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iconLiterary Devices

Aside
Words spoken by an actor sometimes a loud whisper which are heard by the audience, but are not supposed to be heard by the other characters on the stage.

Image
An image is a word or a group of words which suggests a sensation. Thus an object, a sound, a movement, a smell can all be images. Imagery is figurative and involves associations. For example, Lady Macbeth says:

“The raven himself is hoarse
The croaks the fatal entrance of Duncan”

The image of the raven is particularly appropriate be- cause ravens were often seen cleaning the hones of those who had been executed. Duncan is going to his death and it is as if the raven anticipate-s the meal he might make of Duncan’s corpse. The word “hoarse” suggests that the raven had been making a noise for some time as it looks forward to Duncan’s “fatal entrance” into the castle, and as a result its voice is now “croaking”. Both “hoarse” and “croaks” have unpleasant associations that would be fitting to a creature that feeds off dead bodies.  In addition, the raven is traditionally associated with evil omens. A raven seen croaking near a building was believed to be “speaking” of an approaching danger to the inhabitants of that building.

Irony (verbal)
Irony occurs when a character is aware or unaware that there is a hidden meaning behind what is said. ‘Thereis usually a contrast between what is said and the underlying meaning. For example, when Duncan’s visit is announced Lady Macbeth says:

“He that’s coming
Must be provided for”

She can be understood on two levels: she is referring to her duties as a hostess, but she is also saving that arrangements must be made to murder Duncan. The contrast between the two meanings is clear.

When Macbeth insists that Banquo should not “fail” to attend the feast, knowing quite well that he is going to be murdered, he does not foresee that Banquo’s ghost will keep the appointment.

Irony of situation
As in verbal irony, contrast is involved. In ironical situations there is a contrast between what someone thinks or says and the true state of affairs. For example, Macbeth and Lady Macbeth think they will achieve great happiness by killing Duncan. But this contrasts with (is opposite to) the true state of affairs which involves the loss of all their happiness.

It is also ironical that Lady Macbeth sees herself as “strong” and Macbeth as “weak”. This view contrasts with the true state of affairs – Lady Macbeth collapses under the strain of her evil deeds, but Macbeth finds the strength to carry on.

Metaphor
A metaphor is sometimes defined as a “condensed comparison” a “condensed simile without the link words’’ (see definition of simile).Examples to use the examples given under simile:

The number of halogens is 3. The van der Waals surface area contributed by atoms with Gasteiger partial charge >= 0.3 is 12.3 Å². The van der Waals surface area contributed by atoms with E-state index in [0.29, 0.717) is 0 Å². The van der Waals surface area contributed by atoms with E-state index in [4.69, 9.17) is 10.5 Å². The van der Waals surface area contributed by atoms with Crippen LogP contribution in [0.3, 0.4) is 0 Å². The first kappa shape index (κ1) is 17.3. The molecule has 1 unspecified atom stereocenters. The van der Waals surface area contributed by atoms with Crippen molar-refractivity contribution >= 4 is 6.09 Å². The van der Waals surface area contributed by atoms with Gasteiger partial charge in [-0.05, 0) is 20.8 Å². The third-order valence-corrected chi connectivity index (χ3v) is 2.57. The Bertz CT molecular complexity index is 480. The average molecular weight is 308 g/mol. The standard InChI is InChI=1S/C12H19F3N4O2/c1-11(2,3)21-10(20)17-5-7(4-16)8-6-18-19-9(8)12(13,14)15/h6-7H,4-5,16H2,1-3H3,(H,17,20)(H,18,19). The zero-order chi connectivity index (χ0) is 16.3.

— Peter is a bean-pole.
— He is an angry dog.

A metaphor is probably the commonest feature of poetry. It has the power to condense two or more worlds of experience, and so creates associations. It brings together two totally different objects arid gives us a new insight into them. For example, when Macbeth says to Lady Macbeth, “O full of scorpions is my mind, dear wife” the metaphor is particularly rich in associations.

Simile
The simile is a form of comparison of two things from different categories. The word linking the two compared things is very often “as”, “like” or “than”. For example:

— Peter is as tall as a bean-pole.
— He looked like an angry dog.

In Julius Caesar the scornful Cassius describes the powerful Cassius in the following terms:

“Why man, he doth bestride the narrow world
Like a Colossus...”

Soliloquy
When a character speaks his deepest thoughts aloud to himself when he is alone, he speaks a soliloquy or he soliloquizes.This dramatic technique enables the audience to know what is going on in the “privacy” of a character’s mind. For example: Macbeth’s speech: “Tomorrow and tomorrow and tomorrow”.

Symbol
A symbol is an object, creature, person, action or situation which is part of a larger unit. This larger unit is often abstract and inexpressible, and thus requires something more concrete to give at expression. For example:

— A flag is a symbol of a nation.
— A rose is a symbol of love.

In Macbeth, Macbeth’s castle becomes a symbol of hell when the murder of Duncan takes place. The witches are symbols of evil. The growing tree and Birnam Wood are symbols of good, of healthy growth. A writer often employs symbolism,and uses symbolic images.

Personification
Personification is a statement which gives human characteristics to something which is (1) not human or (2) to an abstract idea. For example:

1. The moon smiled shyly at the lovers.
2. Time marches on.

In Romeo and Juliet when Romeo first sees Juliet on the balcony, he says:

“Arise fair sun and kill the envious moon,
Who is already sack and pale with grief.”

In Hamlet, Horatio describes daybreak in the lines:

“But look, the morn in russet mantle clad,
Walks o’er the dew of von high eastern hill.”

Personification is a form of metaphor.

Plot and Theme
The plot is what happens in the story – it is the order of events as arranged by the dramatist or the novelist. For example: Macbeth murders Duncan and takes has place on the throne of Scotland. He then begins a reign of terror which leads to a rebellion and ultimately his own death.

The themes are the main ideas of the play. Theme is sometimes defined as “the living idea” which emerges from the plot. In a very complex play such as Macbeth there can be many themes, some obviously more important than others. See the Themes section for a discussion of “theme”.

   
 
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Macbeth: An English Website unit ©
developed and designed by George Marotous. 14 February 2011. English Faculty

Melbourne High School